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The Cradle of Humankind

Earth as we know it is approximately 4.6 billion years old. Billions of years worth of history that even to this day, scientists are still trying to unravel. From the Jurassic era to Stone Age, to the earliest form of humankind, towards the present, experts have masterfully compiled pieces of history to ensure that critical information is preserved, shared, and explored throughout.

The Cradle of Humankind (Cradle of Humanity) is one of the most important sites for us humans. It is a paleoanthropological site found 50km northwest of Johannesburg, South Africa, in the Gauteng province, approximately 90 mins drive. It is believed to be the place where humankind originated. 

The location gained prominence by sheer coincidence of discoveries leading to what we know today as one of the eight World Heritage Sites found in South Africa. The site occupies 180 square miles and contains a complex variety of limestone caves with the Sterkfontein Caves being the most visited, and most popular among all caves within the site.


In 1924, an anatomist named Raymond Dart found a skull of a juvenile primate inside a box together with other fossil-bearing rocks sent to him by a quarry manager from Taung. Dart dedicated his research in providing more information about this discovery, describing the fossil and named it Australopithecus africanus (“southern ape of Africa”). 

Unfortunately, few scientists took his claims seriously. It was not until 1936 when a Scottish doctor and paleontologist named Robert Broom, discovered the first fragments of an adult australopithecine in Sterkfontein, today’s most visited cave in the Cradle of Humankind. 

The discovery of the “Taung Child” by Dart and “Mrs. Ples”  by Broom further piqued interest within the scientific community leading to further discoveries of human fossils. Because of these discoveries, experts were led to believe that humankind was born at this location. 

UNESCO World Heritage Site

In 1999, “the cradle” which was originally composed of fifteen caves within the site, was initially listed and inducted as a part of the World Heritage list. Declared by UNESCO as “one of the most important in the world for understanding the evolution of the modern man from his ancestors”,  the inclusion of the site in the list signifies the cradle’s cultural significance. 

A vast number of hominid fossils, the oldest of which date back 3.5 million years ago, along with the earliest known human tools, have all been found at the site. All of these discoveries over the years have established South Africa as the cradle of humankind. 

Two of the ten criteria met by the site to be declared as a Heritage Site were: 

To bear a unique or at least exceptional testimony to a cultural tradition or to a civilization which is living, or which has disappeared.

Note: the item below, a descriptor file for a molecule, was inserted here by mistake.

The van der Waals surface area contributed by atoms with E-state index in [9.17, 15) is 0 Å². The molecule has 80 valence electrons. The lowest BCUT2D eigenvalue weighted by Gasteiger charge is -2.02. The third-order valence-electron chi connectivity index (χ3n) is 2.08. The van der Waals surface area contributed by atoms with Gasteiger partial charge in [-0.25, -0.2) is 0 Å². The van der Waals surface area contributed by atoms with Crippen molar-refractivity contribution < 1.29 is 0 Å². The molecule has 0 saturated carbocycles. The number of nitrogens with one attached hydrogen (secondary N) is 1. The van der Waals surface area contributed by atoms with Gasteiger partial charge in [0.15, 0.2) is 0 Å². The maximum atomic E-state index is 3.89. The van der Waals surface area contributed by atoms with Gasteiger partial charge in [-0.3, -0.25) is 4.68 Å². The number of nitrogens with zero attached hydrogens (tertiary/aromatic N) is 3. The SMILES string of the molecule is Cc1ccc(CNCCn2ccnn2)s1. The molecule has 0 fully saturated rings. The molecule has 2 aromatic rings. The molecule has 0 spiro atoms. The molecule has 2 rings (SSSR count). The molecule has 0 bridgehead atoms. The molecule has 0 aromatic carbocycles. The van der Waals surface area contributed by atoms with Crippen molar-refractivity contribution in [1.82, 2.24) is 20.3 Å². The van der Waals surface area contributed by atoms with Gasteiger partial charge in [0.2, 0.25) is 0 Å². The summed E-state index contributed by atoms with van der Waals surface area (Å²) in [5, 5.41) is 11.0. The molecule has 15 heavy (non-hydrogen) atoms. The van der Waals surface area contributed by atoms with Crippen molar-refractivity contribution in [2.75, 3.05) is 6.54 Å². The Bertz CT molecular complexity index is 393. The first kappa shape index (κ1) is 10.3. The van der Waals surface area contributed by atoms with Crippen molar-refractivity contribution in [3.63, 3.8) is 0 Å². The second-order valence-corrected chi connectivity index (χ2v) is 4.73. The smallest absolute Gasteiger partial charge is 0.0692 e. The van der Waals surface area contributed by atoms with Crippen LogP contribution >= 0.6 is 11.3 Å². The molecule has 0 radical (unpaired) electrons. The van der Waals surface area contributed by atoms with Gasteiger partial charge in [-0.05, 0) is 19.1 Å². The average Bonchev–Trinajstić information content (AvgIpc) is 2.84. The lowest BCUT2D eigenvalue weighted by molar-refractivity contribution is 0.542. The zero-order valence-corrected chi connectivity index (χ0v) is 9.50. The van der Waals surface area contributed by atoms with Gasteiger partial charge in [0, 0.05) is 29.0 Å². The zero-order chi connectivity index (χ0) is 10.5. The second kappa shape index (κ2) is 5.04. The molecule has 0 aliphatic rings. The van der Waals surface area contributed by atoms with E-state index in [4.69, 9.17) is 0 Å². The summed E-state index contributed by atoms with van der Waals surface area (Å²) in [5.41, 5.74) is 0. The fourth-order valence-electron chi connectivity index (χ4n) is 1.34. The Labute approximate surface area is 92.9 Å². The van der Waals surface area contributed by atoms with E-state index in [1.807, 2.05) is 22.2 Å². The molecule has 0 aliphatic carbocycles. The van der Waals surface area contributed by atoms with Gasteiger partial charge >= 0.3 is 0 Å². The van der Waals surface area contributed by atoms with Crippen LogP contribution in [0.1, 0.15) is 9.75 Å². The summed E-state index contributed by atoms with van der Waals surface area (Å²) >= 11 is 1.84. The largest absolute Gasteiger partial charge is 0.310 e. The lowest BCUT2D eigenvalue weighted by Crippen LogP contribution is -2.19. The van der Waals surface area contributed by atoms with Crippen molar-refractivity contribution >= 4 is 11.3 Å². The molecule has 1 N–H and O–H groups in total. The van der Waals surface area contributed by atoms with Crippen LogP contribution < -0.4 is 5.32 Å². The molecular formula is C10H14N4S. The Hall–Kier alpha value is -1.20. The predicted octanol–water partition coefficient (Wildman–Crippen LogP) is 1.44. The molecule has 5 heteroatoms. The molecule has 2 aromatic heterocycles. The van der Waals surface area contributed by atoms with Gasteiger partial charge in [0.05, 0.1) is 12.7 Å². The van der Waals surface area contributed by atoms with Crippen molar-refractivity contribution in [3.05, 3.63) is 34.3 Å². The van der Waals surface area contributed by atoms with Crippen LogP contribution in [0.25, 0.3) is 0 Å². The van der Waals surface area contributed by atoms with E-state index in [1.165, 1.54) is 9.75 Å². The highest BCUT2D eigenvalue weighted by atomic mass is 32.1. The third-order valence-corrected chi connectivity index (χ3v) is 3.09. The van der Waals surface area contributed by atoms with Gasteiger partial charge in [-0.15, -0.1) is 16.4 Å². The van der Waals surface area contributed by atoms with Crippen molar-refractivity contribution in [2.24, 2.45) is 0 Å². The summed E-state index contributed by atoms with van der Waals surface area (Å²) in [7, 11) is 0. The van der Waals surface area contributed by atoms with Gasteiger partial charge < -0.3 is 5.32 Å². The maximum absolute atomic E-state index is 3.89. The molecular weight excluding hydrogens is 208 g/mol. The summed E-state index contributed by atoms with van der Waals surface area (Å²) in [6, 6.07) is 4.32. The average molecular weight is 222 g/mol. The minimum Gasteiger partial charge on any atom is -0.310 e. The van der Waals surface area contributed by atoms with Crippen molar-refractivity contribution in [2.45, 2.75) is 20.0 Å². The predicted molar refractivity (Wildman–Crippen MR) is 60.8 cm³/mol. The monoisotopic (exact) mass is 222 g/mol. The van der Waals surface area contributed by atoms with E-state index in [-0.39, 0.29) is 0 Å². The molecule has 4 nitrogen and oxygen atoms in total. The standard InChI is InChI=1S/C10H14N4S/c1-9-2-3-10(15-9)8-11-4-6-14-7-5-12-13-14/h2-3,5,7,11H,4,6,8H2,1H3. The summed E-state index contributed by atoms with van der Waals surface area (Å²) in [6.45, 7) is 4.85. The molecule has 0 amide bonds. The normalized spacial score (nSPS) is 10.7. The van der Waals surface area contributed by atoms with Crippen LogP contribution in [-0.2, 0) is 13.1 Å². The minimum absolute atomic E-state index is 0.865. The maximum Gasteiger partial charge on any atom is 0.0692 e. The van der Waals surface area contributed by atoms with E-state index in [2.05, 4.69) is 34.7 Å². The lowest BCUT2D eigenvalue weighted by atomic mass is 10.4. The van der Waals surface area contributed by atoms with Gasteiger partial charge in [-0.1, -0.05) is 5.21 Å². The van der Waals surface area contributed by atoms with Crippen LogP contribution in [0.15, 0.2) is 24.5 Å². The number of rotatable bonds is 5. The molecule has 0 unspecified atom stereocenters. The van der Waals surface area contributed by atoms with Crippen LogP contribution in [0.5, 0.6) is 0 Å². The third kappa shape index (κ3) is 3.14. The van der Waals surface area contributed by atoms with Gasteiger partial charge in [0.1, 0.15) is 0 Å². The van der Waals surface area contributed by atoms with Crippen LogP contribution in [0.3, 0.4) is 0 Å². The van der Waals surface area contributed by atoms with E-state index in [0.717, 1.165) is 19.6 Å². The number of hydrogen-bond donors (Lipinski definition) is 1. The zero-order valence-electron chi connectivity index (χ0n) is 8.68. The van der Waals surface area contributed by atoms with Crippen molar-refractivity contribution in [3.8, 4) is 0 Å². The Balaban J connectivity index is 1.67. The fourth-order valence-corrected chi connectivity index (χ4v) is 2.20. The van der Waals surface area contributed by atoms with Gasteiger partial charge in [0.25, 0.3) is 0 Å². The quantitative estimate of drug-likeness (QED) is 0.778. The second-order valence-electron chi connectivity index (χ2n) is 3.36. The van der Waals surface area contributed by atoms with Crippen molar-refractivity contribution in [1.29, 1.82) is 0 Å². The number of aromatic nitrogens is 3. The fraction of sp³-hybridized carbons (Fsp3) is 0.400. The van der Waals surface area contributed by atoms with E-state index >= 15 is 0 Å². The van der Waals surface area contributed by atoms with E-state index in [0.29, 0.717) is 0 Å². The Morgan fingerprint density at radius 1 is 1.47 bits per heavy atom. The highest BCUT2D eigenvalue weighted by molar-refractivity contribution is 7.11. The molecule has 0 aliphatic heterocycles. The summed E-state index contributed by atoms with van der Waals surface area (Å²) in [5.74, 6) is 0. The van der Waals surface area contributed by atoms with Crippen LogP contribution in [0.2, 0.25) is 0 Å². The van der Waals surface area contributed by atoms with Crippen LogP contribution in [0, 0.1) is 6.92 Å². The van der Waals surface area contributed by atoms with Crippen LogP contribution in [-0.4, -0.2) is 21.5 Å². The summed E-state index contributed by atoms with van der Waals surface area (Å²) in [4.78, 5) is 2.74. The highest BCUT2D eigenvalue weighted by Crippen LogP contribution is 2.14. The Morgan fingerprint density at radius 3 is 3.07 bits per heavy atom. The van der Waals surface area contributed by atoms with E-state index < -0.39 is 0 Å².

To be an outstanding example of a type of building, architectural or technological ensemble or landscape which illustrates (a) significant stage(s) in human history.

The Cradle’s Caves, Topography, and Climate

Rain occurs mainly in the summer season together with occasional thunderstorms. Temperatures range from -12 degrees to 39 degrees Celsius with an average temperature of 16 degrees Celsius. Lightning strikes across the area are frequent, which may have been a factor of how the early human has developed control of fire.

The Sterkfontein Caves is the most famous tourist destination amongst the 15 caves found within the Cradle of Humankind. It contains the Australopithecus africanus and an almost complete Australopithecus skeleton.

Other fossil sites within the site are:

Bolt’s Farm – fossils of antelope, baboon, and rodents as old as 4 million years.

Swartkrans – evidence of the earliest controlled use of fire in the world, Paranthropus robustus, Homo ergaster fossils.

Minnaar’s Cave – animal fossils including one of the earliest discoveries of a Jackal skull.

Cooper’s Site – known for its diverse content of fauna including the Paranthropus robustus

Kromdraai – the first specimen of Paranthropus robustus was discovered in this site in 1938.

Plover’s Lake – Middle Stone Age deposits and fossils have been excavated recently inside this cave.

Wonder Caves – from the term itself, spectacular cave formations can be found here together with frog, lizard, and bird fossils.

Drimolen – this cave houses 92 hominid specimens.

Motsetse – this site includes a saber-toothed cat fossil.

Gladysvale – plant remains dating back 3 million years ago can be found here along with two hominid teeth.

Haasgat – a variety of early monkey fossils can be found in this cave.

Gondolin – since 1979, approximately 90,000 fossils have been discovered in this cave including a large molar tooth of a Paranthropus robustus.

Makapans Valley – this area was only included on the Cradle of Humankind in 2005 which houses a variety of animal and hominid fossils.

Taung – along with Makapans Valley, Taung was declared as part of the Cradle of Humankind in 2005. It is the site where the “Taung Child” was first discovered by Raymond Dart.

It is strongly advised for any people visiting the caves, or the Cradle of Humankind as a whole, to wear comfortable shoes (preferably trekking/hiking shoes). Visitors are also advised to leave handbags or any luggage behind due to the number of tight spots and pathways to be encountered during a visit. In addition, exploring these caves is not suggested for those with claustrophobia, asthma, or acute chest problems.

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